Before we came into the democratic experiment that we are experiencing now, we had to pass a Constitution. Do you understand? Yes -- and that constitutional provision compelled Parliament to within six months put some walls in place to establish some institutions, which would now have the mandate, based on the laws, to take some actions and implement things. So, it is this law that would empower the sector Ministers to do all the programmes that you are talking about.
    Now, we cannot allow them to be doing it without any regulation. No! We cannot do that because we have to pass the law, and now empower an institution, which would proceed properly, mandated by law, to implement the recommendations in the report. That is what we are doing, and that is the first legal step to take. And so, I have got him right, and the right thing to do, is to bring the Bill for us to pass it.
    Mr First Deputy Speaker 4:25 p.m.
    Very well.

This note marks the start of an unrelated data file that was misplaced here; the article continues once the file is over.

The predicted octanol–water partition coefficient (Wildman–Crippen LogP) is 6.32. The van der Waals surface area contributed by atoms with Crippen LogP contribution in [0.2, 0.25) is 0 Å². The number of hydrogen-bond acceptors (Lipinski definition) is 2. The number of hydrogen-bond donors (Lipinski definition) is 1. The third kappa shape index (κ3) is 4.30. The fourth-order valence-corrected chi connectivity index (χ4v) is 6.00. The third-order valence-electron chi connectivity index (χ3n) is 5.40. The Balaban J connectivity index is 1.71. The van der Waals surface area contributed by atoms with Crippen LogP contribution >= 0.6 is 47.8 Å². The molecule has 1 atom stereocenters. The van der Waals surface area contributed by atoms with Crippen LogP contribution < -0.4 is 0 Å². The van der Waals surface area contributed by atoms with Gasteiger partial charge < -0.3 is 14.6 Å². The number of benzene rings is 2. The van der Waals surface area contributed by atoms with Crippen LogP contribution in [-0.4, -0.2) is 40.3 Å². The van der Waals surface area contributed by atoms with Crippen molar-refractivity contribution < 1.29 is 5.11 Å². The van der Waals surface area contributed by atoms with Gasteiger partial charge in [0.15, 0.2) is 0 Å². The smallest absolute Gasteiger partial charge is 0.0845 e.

Yes, Hon Member, please, continue with your submissions, otherwise, we would be over stretching this point.
    You see, he holds the opinion that the matter is being rushed, and that certain things must be done before this Bill must
    be considered. Other people hold contrary views. So, let us all debate, and at the end of it, we would see where we stand.
    Yes, Hon Member?
    Mr I. K. Asiamah 4:25 p.m.
    Mr Speaker, I believe that Parliament must do a thorough job in this regard.
    Mr Speaker, this is the Action Paper upon which all these issues are being dealt with, in terms of - in the passing of the legislations or to support it.
    This Action Paper, refer to a Committee of Inquiry's report. In the same Action Paper, it indicates that the Committee did not have enough time and also could not have the power to invite certain individuals. So, by common-sensical approach as Parliament, when the powers granted to committees of Parliament go beyond those powers of Ministerial committees, we have the powers to subpoena people.